Both PlayStation 4 and Xbox One versions of Metro Redux successfully manage to transplant the most crucial elements of the high-end PC experience onto significantly cheaper hardware, in the process offering an enormously improved experience compared to the existing last-gen console versions of the game. There are clearly some areas where the Metro titles remain rooted in the last generation (character animation especially) but what's surprising is just how well these games hold up compared to modern day next-gen releases. Combine the upgrades with the enticing price-point and it's a compelling proposition for both newcomers and console double-dippers.
In terms of actual remastering work, Metro 2033 is clearly the star of the show - it plays better, it looks better and now feels like more of a contemporary match for its sequel. Last Light's enhancements are welcome, but the overall feel of the game remains largely unchanged from its original PC release. If you already own all of the DLC, a PC upgrade is going to be difficult to justify, but the option remains to just buy one of the older titles or to simply sit this one out if you don't feel that the Redux offers value. As it is, even freebie and Humble Bundle keys can be upgraded at a 50 per cent discount per game. Whether this represents value to you is something only you can decide - Deep Silver has already laid out its reasons for the Redux titles not being available as DLC for the original releases. The biggest problem Deep Silver faces in selling the PC Redux (PC in particular) is the proliferation of dirt-cheap deals on the original versions.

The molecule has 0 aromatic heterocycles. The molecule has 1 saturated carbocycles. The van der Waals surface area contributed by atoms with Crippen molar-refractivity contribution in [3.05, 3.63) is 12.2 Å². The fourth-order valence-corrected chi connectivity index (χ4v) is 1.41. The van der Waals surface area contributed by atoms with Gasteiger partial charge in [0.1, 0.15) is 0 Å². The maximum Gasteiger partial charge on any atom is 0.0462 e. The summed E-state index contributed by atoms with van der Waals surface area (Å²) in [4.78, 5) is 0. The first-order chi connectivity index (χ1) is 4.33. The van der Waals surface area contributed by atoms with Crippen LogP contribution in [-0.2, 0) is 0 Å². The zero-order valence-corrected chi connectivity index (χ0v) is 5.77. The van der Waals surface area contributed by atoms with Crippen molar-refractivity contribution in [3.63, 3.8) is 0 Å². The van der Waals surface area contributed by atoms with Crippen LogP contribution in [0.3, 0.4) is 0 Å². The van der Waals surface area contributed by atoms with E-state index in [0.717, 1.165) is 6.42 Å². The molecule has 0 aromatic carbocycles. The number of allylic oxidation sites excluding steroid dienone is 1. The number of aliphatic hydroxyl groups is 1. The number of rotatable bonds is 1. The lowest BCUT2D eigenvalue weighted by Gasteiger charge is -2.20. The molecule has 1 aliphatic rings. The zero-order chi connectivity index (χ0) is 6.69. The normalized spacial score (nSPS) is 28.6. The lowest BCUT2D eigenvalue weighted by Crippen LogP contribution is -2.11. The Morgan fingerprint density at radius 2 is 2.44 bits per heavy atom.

Perhaps the biggest takeaway we have with Metro Redux is the seeming ease with which 4A Games was able to bring its existing work - in its enhanced form - onto the Xbox One and PlayStation 4, after just four and six months respectively of hands-on time. Our recent tech interview with the developer suggests only better things to come. There's talk of sandbox gameplay, for example. Could it be that the next-gen Metro will give us the entire subterranean network to explore? Whatever 4A is cooking up for its first, built-from-the-ground-up next-gen title, we can't wait to see it.
Additional reporting by John Linneman.